My prayer covering, and this column’s purpose

Do you wear, or have you ever worn, a prayer covering? If not, do you wonder what it feels like?

Lucinda J. Kinsinger

I have worn mine for 25 years now, ever since I was 8 and asked Mom if I could. In my world, all the grown-up ladies wore coverings, and I thought it was the natural next step in my growing-up progress.

Mom, pleased with my desire and unaware that I didn’t really understand the significance of a prayer veiling, made an order. My covering arrived a few weeks later in a square cardboard box in the mail.

On the day it arrived, Mom twirled my long, uncut hair into a bun, instead of the braid I’d always worn before, and secured it with silver hair pins. The hairpins scraped my scalp, and I shook my head, pointing to the one that hurt until Mom took it out and placed it in again more loosely. The bun felt strange and heavy, and when I looked in the mirror I thought the white mesh covering Mom placed on my head looked like a white ark sitting atop a mountain.

I wore that strange white ark to church the next day, holding my neck stiffly so as not to dislodge it. But by bedtime, my hyper-awareness of the new hairstyle had vanished, and I crawled into bed and slept on my knobby bun without a second thought.

I have learned since that time —thank God — that my bed is comfier and my hair healthier when I take it down at night, but otherwise, I still wear my hair very much as Mom first combed it for me when I was 8.

I have also learned since that time why I wear a covering. I wear it in response to the teaching in 1 Corinthians 11 that says a woman who prays or prophesies with her head uncovered dishonors her head. My covered head represents my spot of safety under God’s authority as well as under the leadership of my husband.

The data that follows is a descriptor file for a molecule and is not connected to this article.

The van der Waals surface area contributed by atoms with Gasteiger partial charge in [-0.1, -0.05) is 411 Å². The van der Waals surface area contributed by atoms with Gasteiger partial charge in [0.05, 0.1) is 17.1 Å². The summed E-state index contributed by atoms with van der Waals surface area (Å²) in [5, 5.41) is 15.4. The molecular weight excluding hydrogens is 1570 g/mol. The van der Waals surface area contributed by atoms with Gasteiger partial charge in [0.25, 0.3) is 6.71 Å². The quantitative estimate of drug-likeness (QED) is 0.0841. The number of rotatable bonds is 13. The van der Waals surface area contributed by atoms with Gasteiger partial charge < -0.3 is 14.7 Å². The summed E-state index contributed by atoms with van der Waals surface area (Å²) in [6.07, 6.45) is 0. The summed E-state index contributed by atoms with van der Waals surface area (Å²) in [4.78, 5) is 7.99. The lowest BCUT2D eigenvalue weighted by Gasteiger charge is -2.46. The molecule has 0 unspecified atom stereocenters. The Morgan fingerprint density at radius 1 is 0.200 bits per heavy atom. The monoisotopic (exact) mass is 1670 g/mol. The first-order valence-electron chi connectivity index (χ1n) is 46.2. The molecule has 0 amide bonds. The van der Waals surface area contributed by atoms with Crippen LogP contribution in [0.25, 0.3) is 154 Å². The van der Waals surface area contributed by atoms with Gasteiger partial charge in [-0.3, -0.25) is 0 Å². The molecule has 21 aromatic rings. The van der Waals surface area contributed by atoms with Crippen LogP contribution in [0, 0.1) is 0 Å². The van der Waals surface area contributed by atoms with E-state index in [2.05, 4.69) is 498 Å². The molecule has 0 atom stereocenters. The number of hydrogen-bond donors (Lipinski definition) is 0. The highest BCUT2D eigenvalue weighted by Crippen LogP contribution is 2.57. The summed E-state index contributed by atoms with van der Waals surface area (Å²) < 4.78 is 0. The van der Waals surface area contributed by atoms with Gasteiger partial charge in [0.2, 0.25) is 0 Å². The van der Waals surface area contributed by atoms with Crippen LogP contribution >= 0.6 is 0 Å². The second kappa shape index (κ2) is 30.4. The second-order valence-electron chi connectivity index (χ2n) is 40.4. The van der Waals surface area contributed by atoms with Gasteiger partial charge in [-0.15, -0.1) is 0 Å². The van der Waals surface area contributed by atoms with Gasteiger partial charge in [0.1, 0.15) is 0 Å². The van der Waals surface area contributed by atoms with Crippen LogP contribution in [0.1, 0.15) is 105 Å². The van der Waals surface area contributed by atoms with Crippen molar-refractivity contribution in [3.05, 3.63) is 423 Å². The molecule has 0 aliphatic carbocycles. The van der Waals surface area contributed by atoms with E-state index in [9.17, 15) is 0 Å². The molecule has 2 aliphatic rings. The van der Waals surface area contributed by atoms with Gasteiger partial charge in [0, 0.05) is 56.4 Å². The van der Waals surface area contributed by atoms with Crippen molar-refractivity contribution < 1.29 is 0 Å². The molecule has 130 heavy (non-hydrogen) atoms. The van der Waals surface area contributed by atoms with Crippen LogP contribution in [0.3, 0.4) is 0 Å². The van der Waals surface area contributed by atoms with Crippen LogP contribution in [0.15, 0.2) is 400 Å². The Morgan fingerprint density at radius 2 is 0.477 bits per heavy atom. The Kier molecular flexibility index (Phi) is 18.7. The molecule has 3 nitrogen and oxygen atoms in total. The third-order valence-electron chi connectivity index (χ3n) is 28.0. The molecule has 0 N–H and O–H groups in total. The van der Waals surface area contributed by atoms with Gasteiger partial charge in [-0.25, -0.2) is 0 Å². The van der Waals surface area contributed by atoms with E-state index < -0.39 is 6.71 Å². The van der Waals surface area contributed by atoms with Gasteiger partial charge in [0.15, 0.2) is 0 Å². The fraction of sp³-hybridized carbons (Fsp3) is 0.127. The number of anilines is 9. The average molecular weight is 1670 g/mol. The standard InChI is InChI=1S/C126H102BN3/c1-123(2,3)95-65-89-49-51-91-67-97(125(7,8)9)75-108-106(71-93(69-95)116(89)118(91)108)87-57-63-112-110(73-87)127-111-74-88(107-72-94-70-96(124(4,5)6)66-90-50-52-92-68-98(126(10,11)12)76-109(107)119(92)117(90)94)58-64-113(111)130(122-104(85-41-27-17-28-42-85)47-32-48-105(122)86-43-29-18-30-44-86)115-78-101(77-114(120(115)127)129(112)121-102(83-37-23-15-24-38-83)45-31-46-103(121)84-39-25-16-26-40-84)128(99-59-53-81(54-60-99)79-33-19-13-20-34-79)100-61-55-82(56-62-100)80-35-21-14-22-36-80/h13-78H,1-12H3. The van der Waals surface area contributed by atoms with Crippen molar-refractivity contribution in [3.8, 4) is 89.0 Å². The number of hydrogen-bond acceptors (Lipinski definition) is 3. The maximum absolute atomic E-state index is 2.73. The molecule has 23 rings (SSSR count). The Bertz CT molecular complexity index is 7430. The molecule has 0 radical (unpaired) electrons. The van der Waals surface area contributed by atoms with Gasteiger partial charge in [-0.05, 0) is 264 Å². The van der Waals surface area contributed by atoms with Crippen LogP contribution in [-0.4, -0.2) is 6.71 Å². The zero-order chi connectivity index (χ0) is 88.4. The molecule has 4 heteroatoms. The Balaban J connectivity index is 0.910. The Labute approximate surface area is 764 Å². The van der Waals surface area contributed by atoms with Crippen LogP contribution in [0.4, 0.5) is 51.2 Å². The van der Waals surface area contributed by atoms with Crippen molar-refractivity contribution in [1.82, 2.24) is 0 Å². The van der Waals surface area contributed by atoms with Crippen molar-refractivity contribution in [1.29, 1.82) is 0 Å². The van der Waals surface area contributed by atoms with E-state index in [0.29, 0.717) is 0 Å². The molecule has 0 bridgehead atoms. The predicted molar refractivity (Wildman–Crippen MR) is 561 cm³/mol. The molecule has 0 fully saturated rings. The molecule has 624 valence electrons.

ALL MY LIFE, I have been a part of a conservative Mennonite church that teaches this doctrine, though I recently moved from my close-knit community in Rusk County, Wis., to a vibrant blend of Amish, Mennonites and other folk in Oakland, Md. Those of you who’ve been following my column in Mennonite World Review know something about that journey.

For those of you who do not know me: God surprised me last year by introducing me to Ivan, a blog reader who felt impressed by God to ask me to date. I was doubtful at first, having only ever communicated with him online, but on the advice of my parents, I agreed to a meeting.

We met in March 2019, and now that I know him better I am amazed that such a shy man had the courage to fly from Maryland to Wisconsin to be inspected by a stranger. But he did, and I did, and we married in November.

If you’re interested, you can read more of our love story from both of our perspectives on my blog at ­lucindajkinsinger.com. You might also be interested to read about our conservative Mennonite-style wedding and my introduction to Oakland.

A bit about my personal interests: I love people. I seek friends from many cultures. I read. I write books.

I am honored and excited to continue my column in Anabaptist World. My role as columnist is to represent the face of conservative Anabaptism in this magazine. I will do so in the only way I’ve ever been able to write anything: by telling my own story, my own unique perspective.

And though my story and perspective are unique, you may find aspects of your own in it.

In future columns, I will try to show an awareness of how my perspective fits into the Plain mindset, how it fits into Anabaptism as a whole, and how it fits into Christianity. It is my job to notice this, to mine the comparisons and the contrasts.

You can help me. Respond to my columns or contact me on my personal blog (lucindajkinsinger.com) with your own thoughts and questions. Do you want to hear a particular subject addressed? Tell me. I look forward to hearing from you.

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